A group of fabricators met for a Fabricator Forum moderated by the Stone Fabricator’s Alliance (SFA) earlier this year during StonExpo, which is part of The International Surface Event (TISE), held at the Mandalay Bay Convention Center in Las Vegas, NV. Among the pressing topics on the top of mind for participants was working with porcelain slabs. While their popularity is on the incline for design, many fabricators are hesitant to cut the material due to its fragility. Industry veteran Ron Hannah of Cadenza Granite & Marble in Concord, NC, provided some insight to the group on cutting, handling and pricing the material. 

“Many years ago, when quartz came into the game, I said to myself that will never sell,” said Hannah. “I was at the train station watching the ship take off. I missed that boat. When porcelain came around, I wasn’t going to make the same mistake twice, so I hopped on a plane to Modena, Italy, and got myself a tour of two factories. I walked away saying to myself, these people invested hundreds of millions of dollars in porcelain. It is not going away.”

Hannah told the group it was about six years ago when he made the decision to go out into the porcelain market. “We have pretty much cornered the porcelain market in Charlotte, NC,” he said. “It is not going away, so you have to learn how to use it. You have to learn how to work it. The joy of porcelain is that no one else wants to touch it so your margins are huge. Don’t make the mistake of driving it into the ground – driving the price down.” 

The Cadenza team began cutting porcelain slabs with a CNC bridge saw. “We started experimenting with RPMs and blades,” explained Hannah. “We became very successful at mitering porcelain with pretty much zero chips, but it was slow. It slows your shop down to a snail’s pace. So, a year ago, we invested in a waterjet, and it has changed the game. That machine works day and night, solely on porcelain, and it has freed up everything so that the other employees can go back to what they were doing. 

“Americans love for everything to always look new,” Hannah went on to say. “Americans love marble, but they don’t love the characteristics of marble. If marble didn’t etch, there would be no porcelain. The whole porcelain game is catered to the American market. It gives people the marble look without the etching and staining of marble.”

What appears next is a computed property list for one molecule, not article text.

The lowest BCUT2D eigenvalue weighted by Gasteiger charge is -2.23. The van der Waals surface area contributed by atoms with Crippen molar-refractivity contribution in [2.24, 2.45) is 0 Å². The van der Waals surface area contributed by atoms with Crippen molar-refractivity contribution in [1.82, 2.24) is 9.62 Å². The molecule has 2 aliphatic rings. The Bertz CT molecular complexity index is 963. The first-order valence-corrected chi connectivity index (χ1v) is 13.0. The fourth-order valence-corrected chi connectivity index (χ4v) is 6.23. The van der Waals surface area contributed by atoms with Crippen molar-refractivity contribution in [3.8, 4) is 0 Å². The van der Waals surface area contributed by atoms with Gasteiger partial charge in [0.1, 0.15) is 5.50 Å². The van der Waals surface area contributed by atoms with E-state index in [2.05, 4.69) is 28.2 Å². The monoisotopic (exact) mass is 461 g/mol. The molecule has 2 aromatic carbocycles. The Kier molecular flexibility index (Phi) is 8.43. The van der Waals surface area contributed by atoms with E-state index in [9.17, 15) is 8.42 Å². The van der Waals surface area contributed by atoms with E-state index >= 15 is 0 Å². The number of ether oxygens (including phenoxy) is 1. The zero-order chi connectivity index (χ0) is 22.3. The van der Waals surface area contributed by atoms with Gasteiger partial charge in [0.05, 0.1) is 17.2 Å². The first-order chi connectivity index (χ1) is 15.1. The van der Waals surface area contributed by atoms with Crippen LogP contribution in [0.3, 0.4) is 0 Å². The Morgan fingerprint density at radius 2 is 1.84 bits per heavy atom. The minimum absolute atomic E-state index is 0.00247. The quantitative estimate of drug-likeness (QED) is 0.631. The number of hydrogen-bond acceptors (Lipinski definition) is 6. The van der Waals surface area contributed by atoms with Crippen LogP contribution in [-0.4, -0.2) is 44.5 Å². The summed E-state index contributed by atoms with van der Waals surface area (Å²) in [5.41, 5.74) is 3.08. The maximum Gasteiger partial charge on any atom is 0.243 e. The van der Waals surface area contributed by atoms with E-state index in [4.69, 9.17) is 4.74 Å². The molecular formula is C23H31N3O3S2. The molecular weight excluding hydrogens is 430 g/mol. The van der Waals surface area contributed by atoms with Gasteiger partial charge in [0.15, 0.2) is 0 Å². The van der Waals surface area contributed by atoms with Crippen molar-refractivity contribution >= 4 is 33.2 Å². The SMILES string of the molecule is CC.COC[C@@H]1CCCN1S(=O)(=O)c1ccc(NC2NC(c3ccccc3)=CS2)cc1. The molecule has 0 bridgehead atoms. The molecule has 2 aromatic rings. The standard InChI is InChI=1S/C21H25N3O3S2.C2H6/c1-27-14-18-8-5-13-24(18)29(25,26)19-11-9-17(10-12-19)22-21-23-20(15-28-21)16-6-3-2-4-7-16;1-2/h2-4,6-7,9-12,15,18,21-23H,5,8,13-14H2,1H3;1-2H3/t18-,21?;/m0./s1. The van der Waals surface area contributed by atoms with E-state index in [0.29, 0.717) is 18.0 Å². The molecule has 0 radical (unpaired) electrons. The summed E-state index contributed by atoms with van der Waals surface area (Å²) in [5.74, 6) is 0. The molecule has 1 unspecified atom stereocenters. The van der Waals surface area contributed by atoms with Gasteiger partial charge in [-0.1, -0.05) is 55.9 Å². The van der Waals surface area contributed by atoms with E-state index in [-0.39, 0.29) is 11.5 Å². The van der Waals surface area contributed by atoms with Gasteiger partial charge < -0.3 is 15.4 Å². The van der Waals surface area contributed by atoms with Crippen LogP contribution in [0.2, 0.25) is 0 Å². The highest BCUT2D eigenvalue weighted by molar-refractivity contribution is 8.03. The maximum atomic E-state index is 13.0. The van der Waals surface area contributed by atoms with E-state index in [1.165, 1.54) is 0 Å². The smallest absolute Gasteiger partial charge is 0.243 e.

Hannah emphasized to the group that for those getting into porcelain, there has to be a change in your entire mindset. “Your workers have to change how they unload the truck, how they stack the material and how they move the material,” he said. “If you are moving a 6mm-thick slab of porcelain and you even graze the side of a piece of equipment, it shatters. It doesn’t crack. It shatters. You have to change everyone’s mindset, and everyone must move more deliberately. 

“But again, the upside is, name your number,” he continued. “[Your customers] have no other choice if they really want it. Porcelain is the new game. Don’t shy away from it. Become the best at it.”

One fabricator in the group asked if there are any differences handling, Dekton compared to porcelain or other sintered stone materials?

“With Dekton versus Neolith versus porcelain, the differences are slight, but they are all the same,” said Hannah. “Once you establish a protocol for working with that type of material – sintered materials – it pretty much applies to them all. Be cautious. Go slow and be deliberate.” 

Hannah told the group porcelain currently represents about 65% of Cadenza’s business. “It’s huge,” he said. 

Another question was asked regarding any feedback from homeowners if the countertop gets chipped and needs repair.

“Does it chip? Everything chips,” said Hannah. “I don’t care if it is marble, granite or porcelain. You have to learn how to repair it. The key to repairing porcelain is the color match. We are fabricators. There is nothing that anyone of us can’t do. 

“There is no specific epoxy,” Hannah went on to say. “We used to look at it like body work – find a good epoxy, get the color that is perfect and then you don’t blade it with a razor, you sand it like body work.”